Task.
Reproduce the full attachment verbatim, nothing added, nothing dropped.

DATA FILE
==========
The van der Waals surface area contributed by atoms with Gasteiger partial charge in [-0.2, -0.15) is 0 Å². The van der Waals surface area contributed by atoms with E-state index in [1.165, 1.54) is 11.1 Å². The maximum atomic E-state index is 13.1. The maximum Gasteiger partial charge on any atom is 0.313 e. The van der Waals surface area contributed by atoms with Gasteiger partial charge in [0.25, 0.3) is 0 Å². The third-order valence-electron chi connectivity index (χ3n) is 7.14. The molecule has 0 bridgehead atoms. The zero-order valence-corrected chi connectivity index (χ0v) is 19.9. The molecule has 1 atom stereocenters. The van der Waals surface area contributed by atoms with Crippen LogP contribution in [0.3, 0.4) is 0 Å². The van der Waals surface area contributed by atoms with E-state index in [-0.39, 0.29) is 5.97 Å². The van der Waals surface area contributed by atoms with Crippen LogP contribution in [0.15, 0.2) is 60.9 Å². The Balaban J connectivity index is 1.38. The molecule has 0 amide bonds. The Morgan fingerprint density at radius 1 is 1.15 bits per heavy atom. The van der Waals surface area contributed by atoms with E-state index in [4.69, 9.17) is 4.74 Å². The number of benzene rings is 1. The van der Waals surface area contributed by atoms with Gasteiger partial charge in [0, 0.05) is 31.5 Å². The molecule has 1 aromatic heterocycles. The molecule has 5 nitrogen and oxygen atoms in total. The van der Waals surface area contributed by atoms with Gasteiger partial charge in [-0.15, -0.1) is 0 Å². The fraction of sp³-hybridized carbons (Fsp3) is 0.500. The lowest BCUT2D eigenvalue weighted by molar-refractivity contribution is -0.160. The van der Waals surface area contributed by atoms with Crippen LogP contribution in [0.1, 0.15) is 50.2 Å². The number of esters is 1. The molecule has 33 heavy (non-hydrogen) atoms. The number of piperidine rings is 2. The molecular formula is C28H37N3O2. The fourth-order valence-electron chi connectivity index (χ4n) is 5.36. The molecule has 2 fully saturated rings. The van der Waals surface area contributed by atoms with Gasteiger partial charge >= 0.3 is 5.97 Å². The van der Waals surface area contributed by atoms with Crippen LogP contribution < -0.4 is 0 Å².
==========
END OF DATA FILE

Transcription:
The van der Waals surface area contributed by atoms with Gasteiger partial charge in [-0.2, -0.15) is 0 Å². The van der Waals surface area contributed by atoms with E-state index in [1.165, 1.54) is 11.1 Å². The maximum atomic E-state index is 13.1. The maximum Gasteiger partial charge on any atom is 0.313 e. The van der Waals surface area contributed by atoms with Gasteiger partial charge in [0.25, 0.3) is 0 Å². The third-order valence-electron chi connectivity index (χ3n) is 7.14. The molecule has 0 bridgehead atoms. The zero-order valence-corrected chi connectivity index (χ0v) is 19.9. The molecule has 1 atom stereocenters. The van der Waals surface area contributed by atoms with Crippen LogP contribution in [0.3, 0.4) is 0 Å². The van der Waals surface area contributed by atoms with E-state index in [-0.39, 0.29) is 5.97 Å². The van der Waals surface area contributed by atoms with Crippen LogP contribution in [0.15, 0.2) is 60.9 Å². The Balaban J connectivity index is 1.38. The molecule has 0 amide bonds. The Morgan fingerprint density at radius 1 is 1.15 bits per heavy atom. The van der Waals surface area contributed by atoms with E-state index in [4.69, 9.17) is 4.74 Å². The number of benzene rings is 1. The van der Waals surface area contributed by atoms with Gasteiger partial charge in [0, 0.05) is 31.5 Å². The molecule has 1 aromatic heterocycles. The molecule has 5 nitrogen and oxygen atoms in total. The van der Waals surface area contributed by atoms with Gasteiger partial charge in [-0.15, -0.1) is 0 Å². The fraction of sp³-hybridized carbons (Fsp3) is 0.500. The lowest BCUT2D eigenvalue weighted by molar-refractivity contribution is -0.160. The van der Waals surface area contributed by atoms with Crippen LogP contribution in [0.1, 0.15) is 50.2 Å². The number of esters is 1. The molecule has 33 heavy (non-hydrogen) atoms. The number of piperidine rings is 2. The molecular formula is C28H37N3O2. The fourth-order valence-electron chi connectivity index (χ4n) is 5.36. The molecule has 2 fully saturated rings. The van der Waals surface area contributed by atoms with Gasteiger partial charge >= 0.3 is 5.97 Å². The van der Waals surface area contributed by atoms with Crippen LogP contribution < -0.4 is 0 Å².